Two Egyptian Thalassemia sufferers speak out on the fatal hereditary blood disorder.
Most of us never had to wonder what it would be like not to have the things we take for granted, like health. Most of us are born with a clean slate when it comes to our physical well-being, and we tend to take that fortunate fact as just another reality of how life should be. For those of us who are born with Thalassemia, however, the story takes a different turn, which is why two Egyptian women living with Thalassemia have finally decided to come out of their shell and share their stories with the blood disorder.
Thalassemia is a hereditary blood disorder, which is mostly common among people of South Asian, African, and South European descent, and it can cause its sufferers a wide range of mild to severe symptoms, which, in many cases, may require intensive medical attention and regular blood transfusions. The disorder is characterised by abnormal haemoglobin production which can cause a number of health concerns, including iron overload, vulnerability to infections, bone deformities, and an enlarged spleen. In some cases, it causes mild to severe anaemia, which can result in exhaustion and pale skin.
As many as 9 percent of Egyptians are unknowingly carrying Thalassemia genes without any apparent symptoms, according to the President of the Egyptian Thalassemia Association, Dr. Amal Al Beshlawy. Together with International Thalassemia Day (ITD), the Egyptian Thalassemia Association (ETA), Novartis Pharma, the Iron Health Alliance, and Al Sawy Culture Wheel, Beshlawy has been involved in an awareness campaign educating people about the disease and the proper treatment for it. “In Egypt, there are 10,000 registered Thalassemia cases, and over 20,000 non-registered ones, with the carrier rate standing at 9 percent of the population. Treatment is the key to living longer and better; iron chelation medications are vital for Thalassemia patients," explains Al Beshlawy.
Left to right: Manal Shoukry and Amal Al Bashlawy
The campaign features two courageous Thalassemia patients who set out to break the silence by shedding light on their struggles with the disorder, in an attempt to get Egyptians to draw their swords in the face of the killer genes by taking precautions and seeking treatment if necessary.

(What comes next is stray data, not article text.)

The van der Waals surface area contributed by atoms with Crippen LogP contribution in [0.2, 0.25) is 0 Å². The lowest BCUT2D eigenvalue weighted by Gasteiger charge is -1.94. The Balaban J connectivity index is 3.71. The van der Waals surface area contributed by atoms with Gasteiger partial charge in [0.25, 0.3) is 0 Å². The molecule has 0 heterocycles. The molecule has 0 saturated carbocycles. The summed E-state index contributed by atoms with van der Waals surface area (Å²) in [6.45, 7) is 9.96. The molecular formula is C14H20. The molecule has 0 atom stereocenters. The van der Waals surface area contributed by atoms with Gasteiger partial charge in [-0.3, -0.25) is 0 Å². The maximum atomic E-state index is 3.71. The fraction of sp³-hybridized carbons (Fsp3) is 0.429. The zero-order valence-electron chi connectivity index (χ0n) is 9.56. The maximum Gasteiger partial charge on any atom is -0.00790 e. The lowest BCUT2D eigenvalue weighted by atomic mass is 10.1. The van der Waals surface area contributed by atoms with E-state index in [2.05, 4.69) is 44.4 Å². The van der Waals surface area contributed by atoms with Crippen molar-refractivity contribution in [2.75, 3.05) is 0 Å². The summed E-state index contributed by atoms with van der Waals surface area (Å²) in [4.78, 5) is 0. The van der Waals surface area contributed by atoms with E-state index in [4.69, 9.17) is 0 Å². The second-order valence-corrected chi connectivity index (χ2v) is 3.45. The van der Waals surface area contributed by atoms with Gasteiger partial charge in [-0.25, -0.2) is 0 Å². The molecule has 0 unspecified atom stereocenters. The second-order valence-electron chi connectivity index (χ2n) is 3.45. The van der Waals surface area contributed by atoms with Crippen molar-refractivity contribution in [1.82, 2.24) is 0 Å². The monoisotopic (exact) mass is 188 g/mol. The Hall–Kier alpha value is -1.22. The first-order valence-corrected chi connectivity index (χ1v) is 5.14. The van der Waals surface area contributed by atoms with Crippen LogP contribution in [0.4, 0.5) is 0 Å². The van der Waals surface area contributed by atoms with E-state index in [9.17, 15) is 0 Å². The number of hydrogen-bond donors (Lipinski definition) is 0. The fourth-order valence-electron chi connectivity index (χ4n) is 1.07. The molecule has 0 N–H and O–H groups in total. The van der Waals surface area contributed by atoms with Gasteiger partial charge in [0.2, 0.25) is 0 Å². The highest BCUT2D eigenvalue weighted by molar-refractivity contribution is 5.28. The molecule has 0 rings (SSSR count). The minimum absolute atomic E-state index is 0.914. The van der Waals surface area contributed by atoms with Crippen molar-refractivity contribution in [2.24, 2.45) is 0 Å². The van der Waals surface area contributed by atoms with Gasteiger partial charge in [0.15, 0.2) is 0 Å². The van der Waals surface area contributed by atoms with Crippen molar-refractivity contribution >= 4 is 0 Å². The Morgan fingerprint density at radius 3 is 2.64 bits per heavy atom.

“I’m 26 years old, and I was diagnosed with Thalassemia when I was only a year old. As a child, it was not easy being sick and getting treatment. But if anything, I believe it helped build my character,” says Heba Ibrahim, who is one of 280 million people fighting Thalassemia in the world. “Growing up, I learned a lot from other patients, so I believe an information exchange platform is needed. Preventive measures and premarital checkups must be enforced, and nationwide genetic counselling centres should be established to educate those wishing to get married about this disease, the danger of marrying carriers, and inter-familial marriages which double the risk of children being born with the disease.”
Thalassemia patients Heba Ibrahim
“It is critical to promote understanding of Thalassemia to ensure that children and adults are receiving proper care and support. I now volunteer with the Egyptian Red Crescent to inform patients and their families on Thalassemia - with treatment, these children can pursue fulfilling lives,” explains Thalassemia patient Manal Shoukry, further emphasising the need for better awareness and early discovery of the gene.
Thalassemia patient Manal Shoukry
At-birth-comprehensive tests that include complete blood count, special haemoglobin tests, and genetic tests are key to exposing the disorder at an early age, which can also be discovered via parental testing before birth.
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